Mary Elizabeth Counselman

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(November 19, 1911 – November 13, 1995)

Mary Elizabeth Counselman

Southern author Mary Elizabeth Counselman (married name: Vinyard) was mainly a writer of short stories and poetry. Counselman's work appeared in Weird Tales, Collier's, The Saturday Evening Post, and other popular magazines. Some of her stories were adapted for television programs, including General Electric Theater and Thriller. There have been TV adaptations of her stories in Canada, England, and Australia.

Counselman began writing at a very young age. She was very precocious, selling a poem when she was only 6, and writing some of her best-known stories when she was a teenager. Counselman’s work first appeared in Weird Tales in 1933. Her first published science fiction story was "The Conquistadors Come" in Planet Stories (November, 1951).

She published extensively, including 30 stories and several poems in Weird Tales. Her short story, "The Three Marked Pennies" (1934), has been reprinted often and was reported to be the second-most-popular story ever published in "The Unique Magazine"; it certainly generated a flurry of letters to "The Eyrie," the magazine's lettercolumn.

Described as witty, intelligent, and free-spirited, she had many interests outside writing — which she once said was "the world's toughest and screwiest racket." At times, she had as many as 20 cats, many of them black because they reminded her of Halloween.

Signing her letters MEC, she "indulged in a wide and prolific correspondence" with several of her Weird Tales colleagues (including August Derleth, Seabury Quinn, and Greye La Spina) and with SF editors/writers such as Groff Conklin and Don Wilcox. She contributed to fanzines. She was a member of First Fandom and belonged to the Southern Fandom Confederation. She didn’t begin attending conventions until the 1970s, when she was a goh at the one-day Stacon in ’78, and went on to Chattacon 4 in ’79.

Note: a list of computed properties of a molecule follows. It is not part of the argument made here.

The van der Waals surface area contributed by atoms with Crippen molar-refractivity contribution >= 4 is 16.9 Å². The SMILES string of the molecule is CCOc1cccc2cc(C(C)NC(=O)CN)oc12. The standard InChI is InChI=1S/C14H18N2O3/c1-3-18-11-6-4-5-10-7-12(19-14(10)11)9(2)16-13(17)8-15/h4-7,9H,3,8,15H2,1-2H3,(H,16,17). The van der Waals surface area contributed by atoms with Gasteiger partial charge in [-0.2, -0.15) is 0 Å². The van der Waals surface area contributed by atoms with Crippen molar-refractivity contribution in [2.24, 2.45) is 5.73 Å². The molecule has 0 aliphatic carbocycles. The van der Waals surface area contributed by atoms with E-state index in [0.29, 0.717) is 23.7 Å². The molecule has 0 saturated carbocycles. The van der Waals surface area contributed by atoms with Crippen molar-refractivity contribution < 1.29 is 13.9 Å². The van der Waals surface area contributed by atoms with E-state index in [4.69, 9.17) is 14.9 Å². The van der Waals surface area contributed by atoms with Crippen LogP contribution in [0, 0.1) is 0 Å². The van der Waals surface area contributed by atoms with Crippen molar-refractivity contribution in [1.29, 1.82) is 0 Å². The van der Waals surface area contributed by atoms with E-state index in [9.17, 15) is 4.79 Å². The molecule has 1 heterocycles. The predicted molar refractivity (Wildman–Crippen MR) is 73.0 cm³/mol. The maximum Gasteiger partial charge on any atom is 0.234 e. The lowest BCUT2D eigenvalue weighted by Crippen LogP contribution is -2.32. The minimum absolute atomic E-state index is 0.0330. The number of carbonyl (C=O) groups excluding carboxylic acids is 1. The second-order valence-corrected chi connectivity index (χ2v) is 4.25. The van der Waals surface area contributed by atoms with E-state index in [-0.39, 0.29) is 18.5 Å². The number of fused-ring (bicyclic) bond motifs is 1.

Some of her books were:

  • Half in Shadow: A Collection of Tales for the Night Hours (1978), which contains 14 tales, six not in an earlier UK edition published in 1964 — apparently the result of Derleth selecting the stories in the Arkham House edition and Counselman selecting the ones in the UK edition.
  • African Yesterdays: A Collection of Native Folktales (1975) — her "jungle fables" from the pulp magazines.
  • Everything You Always Wanted to Know About the Supernatural — But Are Afraid to Believe (1976) — her views on the supernatural, including reports of her own psychic experiences.
  • SPQR: The Poetry and Life of Catullus (1977).
  • New Lamps for Old (1978) — a chapbook of previously unpublished stories.

She grew up on a plantation, and later moved to Gainesville, Georgia, where her father was a faculty member at the Riverside Military Academy. She attended Alabama College and Montevallo University. She taught creative writing at the University of Alabama. She married Horace Vinyard in 1941.

Awards, Honors and GoHships:

Person 19111995
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